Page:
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They say that the road ain’t no place to start a family . . .

Posted By Cliff Corcoran On April 16, 2009 @ 3:30 am In Cliff Corcoran | Comments Disabled

The Yankees are only team in the majors not to have played a home game this season and enter their home opener this afternoon coming off the longest season-opening road trip in team history. Here are some quick impressions from that just-complete trip:

Record: 5-4
Record in Series: 2-1
Runs scored per game: 5.67 (7th best in MLB)
Runs allowed per game: 5.22 (8th worst in MLB)
Runs allowed per game minus Monday’s blowout: 4.00

AL East Standings:

TOR -
BAL .5
NYY 1.5
TBR 2.5
BOS 3.5

  • The Yankees were without Alex Rodriguez. Mark Teixeira missed three games due to a wrist injury. Hideki Matsui and Cody Ransom went a combined 6-for-49 (.122) with five walks. Yet the Yankees scored four or more runs in every game and averaged 5 2/3 runs per game on the trip.
  • A great deal of the credit for that goes to Nick Swisher, who drove in or scored 18 of the Yankees’ 51 runs (35 percent) on the trip.
  • The trip ended with the news that Xavier Nady will likely miss most or all of the season with a tear in his right elbow, but Nady was hitting a very Nady-like .286/.310/.429 and will be replaced in right field by Swisher. That’s an upgrade. Swisher will surely cool off, but he should have been the starting right fielder over Nady anyway. Where the Yankees will miss Nady is on the bench, as Matsui and Johnny Damon will need days off. Nady might be a very ordinary hitter, he’s still more productive than Melky Cabrera.
  • In the comeback department, Matsui and Chien-Ming Wang have been awful, but Robinson Cano has been terrific, hitting .382/.447/.618 with four unintentional walks, and Jorge Posada has looked good both at the plate, driving in nine runs (second on the team to Swisher’s 11) with five of his seven hits going for extra bases, and behind the plate.
  • Despite the solid offensive attack, the Yankees come home just a game over .500 at 5-4. Three of those losses were directly attributable to poor staring pitching performances (by CC Sabathia on Opening Day and by Chien-Ming Wang in both of his starts).
  • Sabathia was not only better, but dominant in his second start. A.J. Burnett and Andy Pettitte both pitched well twice, and Joba Chamberlain turned in a solid outing in his only start thus far. That leaves only Wang as an issue in the rotation. Dave Eiland [1] is on the case and working hard to get Wang back on track.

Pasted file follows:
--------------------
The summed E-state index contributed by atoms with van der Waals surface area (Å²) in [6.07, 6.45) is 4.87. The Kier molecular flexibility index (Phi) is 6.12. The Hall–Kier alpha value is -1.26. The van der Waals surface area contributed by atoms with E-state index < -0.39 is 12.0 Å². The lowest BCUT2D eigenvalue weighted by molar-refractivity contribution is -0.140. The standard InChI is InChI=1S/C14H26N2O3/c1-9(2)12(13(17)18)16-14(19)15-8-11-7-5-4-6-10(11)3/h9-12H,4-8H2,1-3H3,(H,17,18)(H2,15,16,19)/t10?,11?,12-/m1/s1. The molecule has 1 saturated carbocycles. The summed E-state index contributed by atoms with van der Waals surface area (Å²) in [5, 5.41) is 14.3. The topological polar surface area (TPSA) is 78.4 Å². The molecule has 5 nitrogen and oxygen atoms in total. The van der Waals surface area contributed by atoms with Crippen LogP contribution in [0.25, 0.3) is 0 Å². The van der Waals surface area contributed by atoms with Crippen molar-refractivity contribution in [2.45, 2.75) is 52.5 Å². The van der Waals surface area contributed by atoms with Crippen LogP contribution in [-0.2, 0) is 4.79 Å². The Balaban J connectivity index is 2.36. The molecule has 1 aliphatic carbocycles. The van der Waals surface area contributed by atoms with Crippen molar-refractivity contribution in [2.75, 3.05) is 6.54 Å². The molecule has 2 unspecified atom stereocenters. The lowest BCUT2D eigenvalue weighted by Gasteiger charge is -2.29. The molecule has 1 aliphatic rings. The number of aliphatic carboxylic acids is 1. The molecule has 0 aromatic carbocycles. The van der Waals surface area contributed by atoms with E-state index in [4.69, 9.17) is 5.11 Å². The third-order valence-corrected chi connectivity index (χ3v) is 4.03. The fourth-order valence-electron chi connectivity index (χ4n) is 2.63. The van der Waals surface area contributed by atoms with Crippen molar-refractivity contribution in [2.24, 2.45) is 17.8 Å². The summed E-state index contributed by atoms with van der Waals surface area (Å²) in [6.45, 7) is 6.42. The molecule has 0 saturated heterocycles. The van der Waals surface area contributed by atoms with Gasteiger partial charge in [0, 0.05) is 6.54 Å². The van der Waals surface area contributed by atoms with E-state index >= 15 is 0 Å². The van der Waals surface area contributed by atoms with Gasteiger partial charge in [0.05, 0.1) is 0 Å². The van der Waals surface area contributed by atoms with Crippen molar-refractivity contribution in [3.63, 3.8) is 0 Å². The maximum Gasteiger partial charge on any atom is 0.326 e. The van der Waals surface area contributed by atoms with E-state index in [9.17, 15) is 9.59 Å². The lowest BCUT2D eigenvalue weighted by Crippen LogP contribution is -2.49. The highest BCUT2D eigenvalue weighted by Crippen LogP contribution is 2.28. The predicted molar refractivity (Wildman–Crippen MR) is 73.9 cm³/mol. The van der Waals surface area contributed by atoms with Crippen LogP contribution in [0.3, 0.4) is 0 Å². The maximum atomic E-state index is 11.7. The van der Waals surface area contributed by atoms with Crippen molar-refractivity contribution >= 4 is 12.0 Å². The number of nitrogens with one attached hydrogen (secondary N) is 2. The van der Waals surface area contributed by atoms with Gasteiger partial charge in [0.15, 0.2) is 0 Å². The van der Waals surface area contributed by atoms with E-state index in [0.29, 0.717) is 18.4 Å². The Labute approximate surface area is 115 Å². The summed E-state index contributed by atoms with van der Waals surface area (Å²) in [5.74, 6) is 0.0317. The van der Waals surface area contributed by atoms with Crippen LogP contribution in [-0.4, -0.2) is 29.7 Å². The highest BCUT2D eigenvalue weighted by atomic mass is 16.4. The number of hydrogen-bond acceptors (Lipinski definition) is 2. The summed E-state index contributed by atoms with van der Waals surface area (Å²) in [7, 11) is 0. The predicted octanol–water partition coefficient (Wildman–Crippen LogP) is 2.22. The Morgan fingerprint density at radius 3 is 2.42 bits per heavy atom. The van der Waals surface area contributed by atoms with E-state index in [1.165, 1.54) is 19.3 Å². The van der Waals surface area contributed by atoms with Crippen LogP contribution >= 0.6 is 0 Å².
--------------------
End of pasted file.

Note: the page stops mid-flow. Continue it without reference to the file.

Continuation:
• Since the duds by Sabathia and Wang to open the season, the Yankees have gone 5-2. After dropping the opening series in Baltimore, they won their next two series, most significantly taking two of three from the Rays at the Trop.
  • In their five wins, the Yankees have allowed just nine runs, or 1.8 per victory.

  • The one loss not attributable to a poor starting pitching performance was the result of a bad outing by rookie reliever Phil Coke. Chamberlain started that game off with a quality start. Over six innings, he struck out five Royals and held them to three runs, two of them unearned following a groundball that skipped under the gloves of both Nick Swisher (at first base for the ailing Teixeira) and Robinson Cano. With the Yankees up 4-3, Brian Bruney, who has since struck out the last five men he’s faced, pitched a scoreless seventh. Lefty Damaso Marte followed by getting the first two men out in the eighth. Trey Hillman then sent up lefty-killer Billy Butler (.329/.391/.567 career vs. LHP with 12 homers in 252 at-bats) to pinch-hit. Joe Girardi countered with righty Jose Veras.

    To that point, all was going according to plan, but Veras walked Butler on five pitches, and Girardi responded to the tying run reaching base with two outs in the eighth by bringing in not Mariano Rivera, but Coke. Being a lefty, Coke to spun weak-hitting third-string catcher Brayan Peña around to what historically has been his stronger side (.509 OPS vs. RHP; .669 OPS vs. LHP). Not that the split mattered much. Coke had nothing. He gave up a game-tying double to Peña on an 1-0 count, an RBI single to Alberto Callaspo on another 1-0 count, and an RBI double to John Buck on a 1-1 count before finally getting the last out of the inning with the Royals leading 6-4. Joakim Soria struck out the side in the ninth to make that score the final.

  • Coke has had a rough start to his season. In his first outing he gave up a two-run home run to the punchless Cesar Izturis. In his second he struck out the only two men he faced. His third was the loss described above. In his only appearance since then he was forced to get an extra out after Cody Ransom lost a pop up in the Tropicana Field roof, but nonetheless issued two two-out walks and then gave up a bases-clearing double to lefty Akinori Iwamura. That’s one good, three bad for Coke thus far. David Robertson, who has struck out ten men in five scoreless innings thus far for Scranton, lurks.

Summary: If you take out the losses attributed to Wang and Coke, the Yanks are 5-1. Even still, they just took a series from the defending AL Champions in the latter’s home ballpark. If Wang gets straightened out, Coke gets straightened out or replaced, and Alex Rodriguez returns on schedule, the Yanks will be in great shape.


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[1] Dave Eiland: http://yankees.lhblogs.com/2009/04/16/wang-gets-some-work-in/

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